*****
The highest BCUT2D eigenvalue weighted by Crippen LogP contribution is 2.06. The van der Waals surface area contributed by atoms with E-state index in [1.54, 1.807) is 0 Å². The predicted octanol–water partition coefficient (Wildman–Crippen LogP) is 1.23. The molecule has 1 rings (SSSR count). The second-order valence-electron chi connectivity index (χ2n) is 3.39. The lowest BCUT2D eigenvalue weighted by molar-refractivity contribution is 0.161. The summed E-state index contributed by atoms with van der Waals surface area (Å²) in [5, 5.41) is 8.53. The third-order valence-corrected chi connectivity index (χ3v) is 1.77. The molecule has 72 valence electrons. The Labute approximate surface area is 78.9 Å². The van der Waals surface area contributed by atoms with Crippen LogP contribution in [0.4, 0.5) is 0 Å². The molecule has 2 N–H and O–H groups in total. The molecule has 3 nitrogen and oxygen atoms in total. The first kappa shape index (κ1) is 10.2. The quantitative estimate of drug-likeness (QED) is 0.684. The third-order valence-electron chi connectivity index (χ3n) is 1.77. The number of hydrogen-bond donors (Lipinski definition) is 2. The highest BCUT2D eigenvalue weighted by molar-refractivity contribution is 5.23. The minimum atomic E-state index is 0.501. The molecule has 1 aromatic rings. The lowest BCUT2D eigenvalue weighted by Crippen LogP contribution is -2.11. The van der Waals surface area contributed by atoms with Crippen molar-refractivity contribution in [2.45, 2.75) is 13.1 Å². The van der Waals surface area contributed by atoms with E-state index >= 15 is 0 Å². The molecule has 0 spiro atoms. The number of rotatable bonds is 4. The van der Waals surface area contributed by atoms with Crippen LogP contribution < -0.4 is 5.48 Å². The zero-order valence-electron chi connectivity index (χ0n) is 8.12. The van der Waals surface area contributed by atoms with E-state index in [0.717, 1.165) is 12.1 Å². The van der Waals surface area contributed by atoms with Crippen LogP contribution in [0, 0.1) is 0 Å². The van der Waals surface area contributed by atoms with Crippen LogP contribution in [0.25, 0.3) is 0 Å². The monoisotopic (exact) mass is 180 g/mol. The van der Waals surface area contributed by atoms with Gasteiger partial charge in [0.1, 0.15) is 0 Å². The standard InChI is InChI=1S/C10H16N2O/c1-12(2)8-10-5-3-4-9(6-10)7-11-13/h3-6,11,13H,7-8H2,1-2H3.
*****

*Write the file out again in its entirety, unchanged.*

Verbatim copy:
The highest BCUT2D eigenvalue weighted by Crippen LogP contribution is 2.06. The van der Waals surface area contributed by atoms with E-state index in [1.54, 1.807) is 0 Å². The predicted octanol–water partition coefficient (Wildman–Crippen LogP) is 1.23. The molecule has 1 rings (SSSR count). The second-order valence-electron chi connectivity index (χ2n) is 3.39. The lowest BCUT2D eigenvalue weighted by molar-refractivity contribution is 0.161. The summed E-state index contributed by atoms with van der Waals surface area (Å²) in [5, 5.41) is 8.53. The third-order valence-corrected chi connectivity index (χ3v) is 1.77. The molecule has 72 valence electrons. The Labute approximate surface area is 78.9 Å². The van der Waals surface area contributed by atoms with Crippen LogP contribution in [0.4, 0.5) is 0 Å². The molecule has 2 N–H and O–H groups in total. The molecule has 3 nitrogen and oxygen atoms in total. The first kappa shape index (κ1) is 10.2. The quantitative estimate of drug-likeness (QED) is 0.684. The third-order valence-electron chi connectivity index (χ3n) is 1.77. The number of hydrogen-bond donors (Lipinski definition) is 2. The highest BCUT2D eigenvalue weighted by molar-refractivity contribution is 5.23. The minimum atomic E-state index is 0.501. The molecule has 1 aromatic rings. The lowest BCUT2D eigenvalue weighted by Crippen LogP contribution is -2.11. The van der Waals surface area contributed by atoms with Crippen molar-refractivity contribution in [2.45, 2.75) is 13.1 Å². The van der Waals surface area contributed by atoms with E-state index >= 15 is 0 Å². The molecule has 0 spiro atoms. The number of rotatable bonds is 4. The van der Waals surface area contributed by atoms with Crippen LogP contribution < -0.4 is 5.48 Å². The zero-order valence-electron chi connectivity index (χ0n) is 8.12. The van der Waals surface area contributed by atoms with E-state index in [0.717, 1.165) is 12.1 Å². The van der Waals surface area contributed by atoms with Crippen LogP contribution in [0, 0.1) is 0 Å². The van der Waals surface area contributed by atoms with Crippen LogP contribution in [0.25, 0.3) is 0 Å². The monoisotopic (exact) mass is 180 g/mol. The van der Waals surface area contributed by atoms with Gasteiger partial charge in [0.1, 0.15) is 0 Å². The standard InChI is InChI=1S/C10H16N2O/c1-12(2)8-10-5-3-4-9(6-10)7-11-13/h3-6,11,13H,7-8H2,1-2H3.